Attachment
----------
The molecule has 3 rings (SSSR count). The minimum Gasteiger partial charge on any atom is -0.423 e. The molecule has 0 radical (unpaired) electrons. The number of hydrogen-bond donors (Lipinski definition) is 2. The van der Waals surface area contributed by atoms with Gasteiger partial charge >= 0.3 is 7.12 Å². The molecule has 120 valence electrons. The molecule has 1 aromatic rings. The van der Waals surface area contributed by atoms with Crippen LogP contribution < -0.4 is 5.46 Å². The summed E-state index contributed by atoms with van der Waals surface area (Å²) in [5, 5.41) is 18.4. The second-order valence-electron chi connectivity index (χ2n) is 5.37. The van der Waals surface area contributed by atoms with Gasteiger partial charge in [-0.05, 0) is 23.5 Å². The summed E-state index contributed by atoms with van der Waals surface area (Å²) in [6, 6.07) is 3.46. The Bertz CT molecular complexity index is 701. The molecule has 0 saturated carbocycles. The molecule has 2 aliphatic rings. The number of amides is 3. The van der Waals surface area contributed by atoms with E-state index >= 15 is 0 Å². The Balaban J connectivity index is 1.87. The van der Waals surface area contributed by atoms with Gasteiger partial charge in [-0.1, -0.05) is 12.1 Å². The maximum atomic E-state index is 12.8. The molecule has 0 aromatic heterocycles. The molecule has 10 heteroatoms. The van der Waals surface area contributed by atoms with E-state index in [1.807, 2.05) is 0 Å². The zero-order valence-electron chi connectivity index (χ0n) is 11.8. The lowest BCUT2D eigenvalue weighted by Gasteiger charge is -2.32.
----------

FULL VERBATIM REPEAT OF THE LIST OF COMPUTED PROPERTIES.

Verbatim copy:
The molecule has 3 rings (SSSR count). The minimum Gasteiger partial charge on any atom is -0.423 e. The molecule has 0 radical (unpaired) electrons. The number of hydrogen-bond donors (Lipinski definition) is 2. The van der Waals surface area contributed by atoms with Gasteiger partial charge >= 0.3 is 7.12 Å². The molecule has 120 valence electrons. The molecule has 1 aromatic rings. The van der Waals surface area contributed by atoms with Crippen LogP contribution < -0.4 is 5.46 Å². The summed E-state index contributed by atoms with van der Waals surface area (Å²) in [5, 5.41) is 18.4. The second-order valence-electron chi connectivity index (χ2n) is 5.37. The van der Waals surface area contributed by atoms with Gasteiger partial charge in [-0.05, 0) is 23.5 Å². The summed E-state index contributed by atoms with van der Waals surface area (Å²) in [6, 6.07) is 3.46. The Bertz CT molecular complexity index is 701. The molecule has 0 saturated carbocycles. The molecule has 2 aliphatic rings. The number of amides is 3. The van der Waals surface area contributed by atoms with E-state index >= 15 is 0 Å². The Balaban J connectivity index is 1.87. The van der Waals surface area contributed by atoms with Gasteiger partial charge in [-0.1, -0.05) is 12.1 Å². The maximum atomic E-state index is 12.8. The molecule has 0 aromatic heterocycles. The molecule has 10 heteroatoms. The van der Waals surface area contributed by atoms with E-state index in [1.807, 2.05) is 0 Å². The zero-order valence-electron chi connectivity index (χ0n) is 11.8. The lowest BCUT2D eigenvalue weighted by Gasteiger charge is -2.32.